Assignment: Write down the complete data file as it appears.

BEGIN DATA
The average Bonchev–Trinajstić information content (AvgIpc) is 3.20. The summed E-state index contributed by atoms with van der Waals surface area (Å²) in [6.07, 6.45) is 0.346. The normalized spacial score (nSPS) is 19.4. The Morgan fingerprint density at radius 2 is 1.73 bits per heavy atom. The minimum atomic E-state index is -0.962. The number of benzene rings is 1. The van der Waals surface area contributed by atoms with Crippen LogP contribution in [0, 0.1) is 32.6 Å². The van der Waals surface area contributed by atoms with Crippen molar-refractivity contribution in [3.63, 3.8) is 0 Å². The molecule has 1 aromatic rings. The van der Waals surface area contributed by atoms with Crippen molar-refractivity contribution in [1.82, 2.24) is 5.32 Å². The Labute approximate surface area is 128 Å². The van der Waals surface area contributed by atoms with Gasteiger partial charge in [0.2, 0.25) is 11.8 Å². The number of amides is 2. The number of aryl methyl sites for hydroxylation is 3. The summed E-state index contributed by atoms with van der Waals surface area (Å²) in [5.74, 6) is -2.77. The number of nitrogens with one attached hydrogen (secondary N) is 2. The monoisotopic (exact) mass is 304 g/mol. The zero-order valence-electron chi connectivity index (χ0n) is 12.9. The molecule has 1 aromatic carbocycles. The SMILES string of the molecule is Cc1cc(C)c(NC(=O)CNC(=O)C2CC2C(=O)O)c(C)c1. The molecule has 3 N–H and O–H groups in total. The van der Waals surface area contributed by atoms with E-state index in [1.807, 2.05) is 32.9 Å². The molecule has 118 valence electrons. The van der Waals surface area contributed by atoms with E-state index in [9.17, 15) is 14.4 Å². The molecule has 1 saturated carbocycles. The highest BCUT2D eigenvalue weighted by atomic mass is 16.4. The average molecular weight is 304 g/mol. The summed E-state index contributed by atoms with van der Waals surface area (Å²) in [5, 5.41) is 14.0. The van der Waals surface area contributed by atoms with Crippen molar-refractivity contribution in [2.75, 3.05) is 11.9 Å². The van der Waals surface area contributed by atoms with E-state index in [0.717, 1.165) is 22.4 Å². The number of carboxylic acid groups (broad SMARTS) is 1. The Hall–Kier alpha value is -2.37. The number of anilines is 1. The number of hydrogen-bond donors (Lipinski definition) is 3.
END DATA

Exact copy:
The average Bonchev–Trinajstić information content (AvgIpc) is 3.20. The summed E-state index contributed by atoms with van der Waals surface area (Å²) in [6.07, 6.45) is 0.346. The normalized spacial score (nSPS) is 19.4. The Morgan fingerprint density at radius 2 is 1.73 bits per heavy atom. The minimum atomic E-state index is -0.962. The number of benzene rings is 1. The van der Waals surface area contributed by atoms with Crippen LogP contribution in [0, 0.1) is 32.6 Å². The van der Waals surface area contributed by atoms with Crippen molar-refractivity contribution in [3.63, 3.8) is 0 Å². The molecule has 1 aromatic rings. The van der Waals surface area contributed by atoms with Crippen molar-refractivity contribution in [1.82, 2.24) is 5.32 Å². The Labute approximate surface area is 128 Å². The van der Waals surface area contributed by atoms with Gasteiger partial charge in [0.2, 0.25) is 11.8 Å². The number of amides is 2. The number of aryl methyl sites for hydroxylation is 3. The summed E-state index contributed by atoms with van der Waals surface area (Å²) in [5.74, 6) is -2.77. The number of nitrogens with one attached hydrogen (secondary N) is 2. The monoisotopic (exact) mass is 304 g/mol. The zero-order valence-electron chi connectivity index (χ0n) is 12.9. The molecule has 1 aromatic carbocycles. The SMILES string of the molecule is Cc1cc(C)c(NC(=O)CNC(=O)C2CC2C(=O)O)c(C)c1. The molecule has 3 N–H and O–H groups in total. The van der Waals surface area contributed by atoms with E-state index in [1.807, 2.05) is 32.9 Å². The molecule has 118 valence electrons. The van der Waals surface area contributed by atoms with E-state index in [9.17, 15) is 14.4 Å². The molecule has 1 saturated carbocycles. The highest BCUT2D eigenvalue weighted by atomic mass is 16.4. The average molecular weight is 304 g/mol. The summed E-state index contributed by atoms with van der Waals surface area (Å²) in [5, 5.41) is 14.0. The van der Waals surface area contributed by atoms with Crippen molar-refractivity contribution in [2.75, 3.05) is 11.9 Å². The van der Waals surface area contributed by atoms with E-state index in [0.717, 1.165) is 22.4 Å². The number of carboxylic acid groups (broad SMARTS) is 1. The Hall–Kier alpha value is -2.37. The number of anilines is 1. The number of hydrogen-bond donors (Lipinski definition) is 3.